Stirling says the princess first got in touch with her firm “Detained in Dubai” on February 26th, claiming she had escaped Dubai where she had been tortured for helping another sibling run away. She told Stirling her older sister had also fled because she was denied choices some people take for granted, such as returning home at a certain time or driving a car.

After giving a harrowing account of her life in the video, she warns by the time people watch, she could be either dead or in a really bad situation.

Herve Jaubert, author of “Escape from Dubai.”

Princess Latifah was last known to be with Herve Jaubert, an American who served as a French Navy Officer, marine engineer, and spy who operated for the General Directorate for External Security, France’s external intelligence agency and equivalent to the United Kingdom’s MI6 and the United States CIA.

Ironically, Jaubert has been wanted by the Dubai authorities for alleged embezzlement during the time Jaubert owned a submarine design and manufacturing company in Dubai. Now a resident of Florida, those allegations have been widely discredited. He is also an author of “Escape from Dubai,” a book recounting his own escape from Dubai.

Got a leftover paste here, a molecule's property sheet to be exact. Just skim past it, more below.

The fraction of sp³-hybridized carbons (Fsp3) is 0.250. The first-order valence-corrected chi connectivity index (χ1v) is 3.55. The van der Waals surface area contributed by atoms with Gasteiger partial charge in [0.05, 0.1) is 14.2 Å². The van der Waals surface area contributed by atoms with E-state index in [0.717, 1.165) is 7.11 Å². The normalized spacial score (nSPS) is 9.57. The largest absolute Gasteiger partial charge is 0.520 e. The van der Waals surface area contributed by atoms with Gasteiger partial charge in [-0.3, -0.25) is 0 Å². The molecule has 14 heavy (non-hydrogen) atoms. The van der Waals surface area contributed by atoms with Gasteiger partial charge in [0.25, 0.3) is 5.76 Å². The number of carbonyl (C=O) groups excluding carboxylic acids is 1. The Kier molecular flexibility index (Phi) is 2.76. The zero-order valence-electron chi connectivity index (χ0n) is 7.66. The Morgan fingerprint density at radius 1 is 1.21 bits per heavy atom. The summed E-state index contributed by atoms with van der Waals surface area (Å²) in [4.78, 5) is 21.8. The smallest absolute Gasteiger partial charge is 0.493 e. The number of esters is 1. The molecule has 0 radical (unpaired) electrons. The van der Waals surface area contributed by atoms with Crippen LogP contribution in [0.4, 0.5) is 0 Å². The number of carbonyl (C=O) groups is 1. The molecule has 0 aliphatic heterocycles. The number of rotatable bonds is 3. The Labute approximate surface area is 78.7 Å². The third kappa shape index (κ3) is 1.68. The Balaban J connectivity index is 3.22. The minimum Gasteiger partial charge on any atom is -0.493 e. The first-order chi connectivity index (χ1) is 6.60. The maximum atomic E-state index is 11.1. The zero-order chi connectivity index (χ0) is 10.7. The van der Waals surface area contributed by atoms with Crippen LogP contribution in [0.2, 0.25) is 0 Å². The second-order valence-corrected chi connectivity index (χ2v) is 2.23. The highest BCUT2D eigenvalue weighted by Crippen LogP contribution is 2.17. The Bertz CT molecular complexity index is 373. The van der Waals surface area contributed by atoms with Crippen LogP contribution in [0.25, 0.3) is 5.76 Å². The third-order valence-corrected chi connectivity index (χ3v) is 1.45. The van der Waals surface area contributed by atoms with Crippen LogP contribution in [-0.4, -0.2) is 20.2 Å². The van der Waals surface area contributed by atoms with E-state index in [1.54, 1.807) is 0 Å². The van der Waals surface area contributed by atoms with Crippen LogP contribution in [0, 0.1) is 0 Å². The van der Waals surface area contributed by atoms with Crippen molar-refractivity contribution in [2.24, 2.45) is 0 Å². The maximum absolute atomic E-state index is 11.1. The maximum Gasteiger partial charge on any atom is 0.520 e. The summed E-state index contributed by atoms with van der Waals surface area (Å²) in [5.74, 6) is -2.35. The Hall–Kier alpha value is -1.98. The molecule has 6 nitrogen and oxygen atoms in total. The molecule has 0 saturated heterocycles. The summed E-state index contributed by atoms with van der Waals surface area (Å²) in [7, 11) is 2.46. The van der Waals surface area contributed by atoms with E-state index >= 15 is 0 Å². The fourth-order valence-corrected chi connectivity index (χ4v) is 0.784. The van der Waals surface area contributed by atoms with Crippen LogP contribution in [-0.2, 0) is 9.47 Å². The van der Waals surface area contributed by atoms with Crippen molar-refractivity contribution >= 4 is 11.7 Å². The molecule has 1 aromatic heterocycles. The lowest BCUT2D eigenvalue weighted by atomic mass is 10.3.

According to Stirling, Jaubert and the princess were on his yacht called the Nostromo. Finnish woman, Tiina Jauhiainen, 41, was also aboard the Nostromo, all three disappearing in the Indian ocean, while closing in on Goa, India, known to be where they were headed to execute their escape.

According to UK police, information about the trio’s disappearance was sent to international liaison officers at the National Crime Agency and Interpol so they could proceed with the missing person investigation.